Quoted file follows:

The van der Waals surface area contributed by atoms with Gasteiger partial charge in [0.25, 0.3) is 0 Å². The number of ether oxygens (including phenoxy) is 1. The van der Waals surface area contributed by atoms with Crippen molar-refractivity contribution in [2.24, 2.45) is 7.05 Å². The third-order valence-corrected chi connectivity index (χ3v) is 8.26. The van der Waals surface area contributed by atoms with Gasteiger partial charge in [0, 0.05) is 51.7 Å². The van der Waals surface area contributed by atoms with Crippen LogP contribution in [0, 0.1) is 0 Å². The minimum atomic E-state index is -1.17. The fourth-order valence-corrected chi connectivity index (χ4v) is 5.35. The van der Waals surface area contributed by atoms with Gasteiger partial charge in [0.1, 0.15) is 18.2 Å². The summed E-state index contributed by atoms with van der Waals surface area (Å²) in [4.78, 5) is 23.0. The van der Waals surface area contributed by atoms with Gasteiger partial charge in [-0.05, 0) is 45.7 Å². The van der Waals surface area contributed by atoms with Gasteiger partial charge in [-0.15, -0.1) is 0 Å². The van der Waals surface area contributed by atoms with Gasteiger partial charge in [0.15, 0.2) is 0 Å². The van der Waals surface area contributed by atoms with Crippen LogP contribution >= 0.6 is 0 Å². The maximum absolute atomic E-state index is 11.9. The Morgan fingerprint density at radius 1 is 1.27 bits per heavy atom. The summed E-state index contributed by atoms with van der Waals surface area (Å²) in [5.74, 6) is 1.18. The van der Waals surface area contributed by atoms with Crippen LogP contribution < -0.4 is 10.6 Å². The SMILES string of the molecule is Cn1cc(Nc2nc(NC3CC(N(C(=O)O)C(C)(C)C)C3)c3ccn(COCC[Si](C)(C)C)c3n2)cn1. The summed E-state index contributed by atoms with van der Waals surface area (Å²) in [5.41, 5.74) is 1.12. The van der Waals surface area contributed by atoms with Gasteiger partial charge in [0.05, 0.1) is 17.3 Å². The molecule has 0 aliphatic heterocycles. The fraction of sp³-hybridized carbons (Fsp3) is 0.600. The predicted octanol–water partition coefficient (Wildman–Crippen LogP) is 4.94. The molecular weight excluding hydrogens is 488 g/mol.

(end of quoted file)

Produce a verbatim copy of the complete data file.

The van der Waals surface area contributed by atoms with Gasteiger partial charge in [0.25, 0.3) is 0 Å². The number of ether oxygens (including phenoxy) is 1. The van der Waals surface area contributed by atoms with Crippen molar-refractivity contribution in [2.24, 2.45) is 7.05 Å². The third-order valence-corrected chi connectivity index (χ3v) is 8.26. The van der Waals surface area contributed by atoms with Gasteiger partial charge in [0, 0.05) is 51.7 Å². The van der Waals surface area contributed by atoms with Crippen LogP contribution in [0, 0.1) is 0 Å². The minimum atomic E-state index is -1.17. The fourth-order valence-corrected chi connectivity index (χ4v) is 5.35. The van der Waals surface area contributed by atoms with Gasteiger partial charge in [0.1, 0.15) is 18.2 Å². The summed E-state index contributed by atoms with van der Waals surface area (Å²) in [4.78, 5) is 23.0. The van der Waals surface area contributed by atoms with Gasteiger partial charge in [-0.05, 0) is 45.7 Å². The van der Waals surface area contributed by atoms with Gasteiger partial charge in [-0.15, -0.1) is 0 Å². The van der Waals surface area contributed by atoms with Gasteiger partial charge in [0.15, 0.2) is 0 Å². The van der Waals surface area contributed by atoms with Crippen LogP contribution >= 0.6 is 0 Å². The maximum absolute atomic E-state index is 11.9. The Morgan fingerprint density at radius 1 is 1.27 bits per heavy atom. The summed E-state index contributed by atoms with van der Waals surface area (Å²) in [5.74, 6) is 1.18. The van der Waals surface area contributed by atoms with Crippen LogP contribution < -0.4 is 10.6 Å². The SMILES string of the molecule is Cn1cc(Nc2nc(NC3CC(N(C(=O)O)C(C)(C)C)C3)c3ccn(COCC[Si](C)(C)C)c3n2)cn1. The summed E-state index contributed by atoms with van der Waals surface area (Å²) in [5.41, 5.74) is 1.12. The van der Waals surface area contributed by atoms with Gasteiger partial charge in [0.05, 0.1) is 17.3 Å². The molecule has 0 aliphatic heterocycles. The fraction of sp³-hybridized carbons (Fsp3) is 0.600. The predicted octanol–water partition coefficient (Wildman–Crippen LogP) is 4.94. The molecular weight excluding hydrogens is 488 g/mol.